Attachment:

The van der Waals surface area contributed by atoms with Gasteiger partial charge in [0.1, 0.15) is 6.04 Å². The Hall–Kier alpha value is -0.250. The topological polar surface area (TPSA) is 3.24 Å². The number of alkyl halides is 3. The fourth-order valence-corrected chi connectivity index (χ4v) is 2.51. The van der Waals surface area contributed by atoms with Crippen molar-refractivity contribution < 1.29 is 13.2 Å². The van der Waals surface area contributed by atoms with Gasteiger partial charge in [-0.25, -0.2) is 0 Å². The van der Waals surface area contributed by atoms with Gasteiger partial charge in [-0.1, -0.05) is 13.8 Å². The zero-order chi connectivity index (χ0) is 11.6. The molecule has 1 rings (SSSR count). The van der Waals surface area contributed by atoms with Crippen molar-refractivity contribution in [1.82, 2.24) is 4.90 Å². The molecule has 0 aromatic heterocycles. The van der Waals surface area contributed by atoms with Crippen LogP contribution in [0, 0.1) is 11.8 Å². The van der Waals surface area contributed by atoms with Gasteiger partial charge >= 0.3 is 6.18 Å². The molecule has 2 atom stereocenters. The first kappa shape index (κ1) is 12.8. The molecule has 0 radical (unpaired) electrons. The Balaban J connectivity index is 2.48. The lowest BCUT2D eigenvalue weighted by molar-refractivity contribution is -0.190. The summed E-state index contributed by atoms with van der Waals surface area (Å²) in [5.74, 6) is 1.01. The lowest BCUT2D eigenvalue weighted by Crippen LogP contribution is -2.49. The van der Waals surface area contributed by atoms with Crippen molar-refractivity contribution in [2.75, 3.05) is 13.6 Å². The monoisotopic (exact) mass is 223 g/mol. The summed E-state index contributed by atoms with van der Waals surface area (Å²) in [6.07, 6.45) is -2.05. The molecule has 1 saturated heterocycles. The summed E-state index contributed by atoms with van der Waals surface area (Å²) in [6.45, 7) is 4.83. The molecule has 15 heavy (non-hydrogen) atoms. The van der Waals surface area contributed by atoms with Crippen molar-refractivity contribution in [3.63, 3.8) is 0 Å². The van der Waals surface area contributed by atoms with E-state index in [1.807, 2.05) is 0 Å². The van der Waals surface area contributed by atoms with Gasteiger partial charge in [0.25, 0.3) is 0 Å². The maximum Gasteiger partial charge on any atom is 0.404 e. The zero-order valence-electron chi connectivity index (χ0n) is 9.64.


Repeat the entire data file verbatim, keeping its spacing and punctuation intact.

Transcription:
The van der Waals surface area contributed by atoms with Gasteiger partial charge in [0.1, 0.15) is 6.04 Å². The Hall–Kier alpha value is -0.250. The topological polar surface area (TPSA) is 3.24 Å². The number of alkyl halides is 3. The fourth-order valence-corrected chi connectivity index (χ4v) is 2.51. The van der Waals surface area contributed by atoms with Crippen molar-refractivity contribution < 1.29 is 13.2 Å². The van der Waals surface area contributed by atoms with Gasteiger partial charge in [-0.25, -0.2) is 0 Å². The van der Waals surface area contributed by atoms with Gasteiger partial charge in [-0.1, -0.05) is 13.8 Å². The zero-order chi connectivity index (χ0) is 11.6. The molecule has 1 rings (SSSR count). The van der Waals surface area contributed by atoms with Crippen molar-refractivity contribution in [1.82, 2.24) is 4.90 Å². The molecule has 0 aromatic heterocycles. The van der Waals surface area contributed by atoms with Crippen LogP contribution in [0, 0.1) is 11.8 Å². The van der Waals surface area contributed by atoms with Gasteiger partial charge >= 0.3 is 6.18 Å². The molecule has 2 atom stereocenters. The first kappa shape index (κ1) is 12.8. The molecule has 0 radical (unpaired) electrons. The Balaban J connectivity index is 2.48. The lowest BCUT2D eigenvalue weighted by molar-refractivity contribution is -0.190. The summed E-state index contributed by atoms with van der Waals surface area (Å²) in [5.74, 6) is 1.01. The lowest BCUT2D eigenvalue weighted by Crippen LogP contribution is -2.49. The van der Waals surface area contributed by atoms with Crippen molar-refractivity contribution in [2.75, 3.05) is 13.6 Å². The monoisotopic (exact) mass is 223 g/mol. The summed E-state index contributed by atoms with van der Waals surface area (Å²) in [6.07, 6.45) is -2.05. The molecule has 1 saturated heterocycles. The summed E-state index contributed by atoms with van der Waals surface area (Å²) in [6.45, 7) is 4.83. The molecule has 15 heavy (non-hydrogen) atoms. The van der Waals surface area contributed by atoms with Crippen molar-refractivity contribution in [3.63, 3.8) is 0 Å². The van der Waals surface area contributed by atoms with E-state index in [1.807, 2.05) is 0 Å². The van der Waals surface area contributed by atoms with Gasteiger partial charge in [0.25, 0.3) is 0 Å². The maximum Gasteiger partial charge on any atom is 0.404 e. The zero-order valence-electron chi connectivity index (χ0n) is 9.64.